I’ve noticed over the years that sometimes people don’t always know what to say when you, as a person with a disability, are frustrated with said disability and need to vent about it. I totally get it. People want to say the right thing. They don’t want to be offensive (with the exception of people who say ignorant things about your limp in the vein of “that looks like it hurts”) and want to be supportive. I don’t want to speak for the entire community, but in my experience, one of the most helpful things you can say is this:
“I can’t even imagine what that must feel like, but I’m always here for you and here to listen.”
A lot of times people try to relate their experience to yours. I’m guilty of doing this with other people myself when I shouldn’t. As an example, someone recently said to me, “well if it makes you feel any better, I fell today.” There are two problems with this. One, of course that doesn’t make me feel any better to know someone else fell and potentially hurt themselves, and two, someone able bodied just can’t understand what it’s like to fall as a disabled person. I tried to nicely point out to this person that at least they were able to pick themselves up off the ground and keep going. They didn’t need to try get up or find help. They didn’t sit there on the ground as people walked by or pretended not to see them struggling to try get up. I don’t say this to be harsh, but the reality is that an able bodied person will never be able to fully understand what it’s like to have a disability. So when someone tries to relate their experience to yours, it tends to only make us feel worse, even when we know you mean well. There are plenty of struggles other people have in the world that I’ll never even be able to begin to fathom too.
Another common response I get sometimes is, “well it could be worse.” I absolutely agree that this is true and have even said it about my own situation when I’m trying to talk myself out of feeling bad. I’m very lucky in a lot of aspects of my life, some not even pertaining to my disability at all. I have a roof over my head, I have parents who love me, I have a job, the ability to travel. The list goes on and on. The issue with this response is that it minimizes what the person telling you feels in that moment. When we’re frustrated and feeling down and need to express it, this response is essentially guilting or shaming us for what we feel in that moment because “things could be worse” insinuates that we shouldn’t be complaining about it or that “it’s not that bad.” Also, using the obstacles and difficult situations of others to make yourself feel better about your own isn’t really a nice thing to do. Though admittedly, this is why I watch half of the crap reality TV that I do (I’m looking at you The Only Way is Essex).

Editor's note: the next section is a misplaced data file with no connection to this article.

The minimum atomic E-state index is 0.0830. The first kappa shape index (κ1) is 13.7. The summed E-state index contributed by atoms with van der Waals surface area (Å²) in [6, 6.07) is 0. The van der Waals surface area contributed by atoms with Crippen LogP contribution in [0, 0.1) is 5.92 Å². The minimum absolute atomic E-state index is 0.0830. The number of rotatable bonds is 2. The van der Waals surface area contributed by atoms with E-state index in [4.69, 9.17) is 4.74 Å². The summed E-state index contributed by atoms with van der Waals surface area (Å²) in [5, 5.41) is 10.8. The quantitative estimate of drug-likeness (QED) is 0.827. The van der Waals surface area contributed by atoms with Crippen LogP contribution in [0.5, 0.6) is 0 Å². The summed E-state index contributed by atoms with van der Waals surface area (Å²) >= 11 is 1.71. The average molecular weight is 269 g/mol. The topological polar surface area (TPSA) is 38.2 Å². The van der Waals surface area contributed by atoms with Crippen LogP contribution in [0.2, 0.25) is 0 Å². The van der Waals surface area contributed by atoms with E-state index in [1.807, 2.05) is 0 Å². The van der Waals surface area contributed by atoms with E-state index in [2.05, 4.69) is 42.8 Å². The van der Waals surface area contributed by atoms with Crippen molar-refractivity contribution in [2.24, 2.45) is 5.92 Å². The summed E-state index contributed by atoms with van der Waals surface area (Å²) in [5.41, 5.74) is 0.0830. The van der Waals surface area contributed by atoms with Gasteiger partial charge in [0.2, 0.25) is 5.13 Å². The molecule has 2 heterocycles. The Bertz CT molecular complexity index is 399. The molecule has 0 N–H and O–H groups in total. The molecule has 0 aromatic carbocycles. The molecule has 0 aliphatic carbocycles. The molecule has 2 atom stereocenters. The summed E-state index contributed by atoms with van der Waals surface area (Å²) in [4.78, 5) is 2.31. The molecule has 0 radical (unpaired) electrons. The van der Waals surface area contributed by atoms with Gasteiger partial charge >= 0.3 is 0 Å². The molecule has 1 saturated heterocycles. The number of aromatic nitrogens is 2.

At the end of the day, it’s always the intent that matters more than the words behind it. I’m not trying to make anyone feel bad if they’ve ever said any of the above things to a disabled person. The world gives us zero training on how to handle these types of situations. I don’t even know how to handle my own disability a lot of the time. But I hope that this gives a little bit of a guide on how you can be a support to a disabled person you may know or end up knowing in the future. Having a disability can be an extremely frustrating and confusing thing. I’ll spend a lifetime not just dealing with the physical consequences, but the emotional ones too. Like anything, some days are good and some days are bad so just listening and offering up your love and support can really be a gigantic help.